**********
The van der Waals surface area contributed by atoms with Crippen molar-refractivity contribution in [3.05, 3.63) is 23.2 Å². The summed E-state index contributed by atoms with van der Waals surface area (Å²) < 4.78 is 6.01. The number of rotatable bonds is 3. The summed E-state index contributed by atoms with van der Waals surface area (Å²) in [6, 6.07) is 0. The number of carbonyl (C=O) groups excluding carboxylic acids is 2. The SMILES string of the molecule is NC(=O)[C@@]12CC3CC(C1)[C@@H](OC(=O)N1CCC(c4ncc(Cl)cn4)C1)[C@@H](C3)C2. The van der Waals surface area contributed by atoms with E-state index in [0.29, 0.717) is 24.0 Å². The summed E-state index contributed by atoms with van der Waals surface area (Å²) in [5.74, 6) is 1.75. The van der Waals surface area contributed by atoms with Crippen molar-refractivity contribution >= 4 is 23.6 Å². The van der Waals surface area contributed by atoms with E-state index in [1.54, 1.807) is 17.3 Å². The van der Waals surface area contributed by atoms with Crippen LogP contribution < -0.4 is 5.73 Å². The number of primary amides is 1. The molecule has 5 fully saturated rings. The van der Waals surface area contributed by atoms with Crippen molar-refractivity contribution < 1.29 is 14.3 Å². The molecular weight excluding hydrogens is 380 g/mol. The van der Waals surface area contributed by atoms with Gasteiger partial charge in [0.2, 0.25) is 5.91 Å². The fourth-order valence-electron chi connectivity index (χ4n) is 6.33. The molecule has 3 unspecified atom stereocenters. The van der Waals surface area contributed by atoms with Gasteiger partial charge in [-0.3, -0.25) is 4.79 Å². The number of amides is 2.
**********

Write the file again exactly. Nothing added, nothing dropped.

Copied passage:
The van der Waals surface area contributed by atoms with Crippen molar-refractivity contribution in [3.05, 3.63) is 23.2 Å². The summed E-state index contributed by atoms with van der Waals surface area (Å²) < 4.78 is 6.01. The number of rotatable bonds is 3. The summed E-state index contributed by atoms with van der Waals surface area (Å²) in [6, 6.07) is 0. The number of carbonyl (C=O) groups excluding carboxylic acids is 2. The SMILES string of the molecule is NC(=O)[C@@]12CC3CC(C1)[C@@H](OC(=O)N1CCC(c4ncc(Cl)cn4)C1)[C@@H](C3)C2. The van der Waals surface area contributed by atoms with E-state index in [0.29, 0.717) is 24.0 Å². The summed E-state index contributed by atoms with van der Waals surface area (Å²) in [5.74, 6) is 1.75. The van der Waals surface area contributed by atoms with Crippen molar-refractivity contribution >= 4 is 23.6 Å². The van der Waals surface area contributed by atoms with E-state index in [1.54, 1.807) is 17.3 Å². The van der Waals surface area contributed by atoms with Crippen LogP contribution < -0.4 is 5.73 Å². The number of primary amides is 1. The molecule has 5 fully saturated rings. The van der Waals surface area contributed by atoms with Crippen molar-refractivity contribution < 1.29 is 14.3 Å². The molecular weight excluding hydrogens is 380 g/mol. The van der Waals surface area contributed by atoms with Gasteiger partial charge in [0.2, 0.25) is 5.91 Å². The fourth-order valence-electron chi connectivity index (χ4n) is 6.33. The molecule has 3 unspecified atom stereocenters. The van der Waals surface area contributed by atoms with Gasteiger partial charge in [-0.3, -0.25) is 4.79 Å². The number of amides is 2.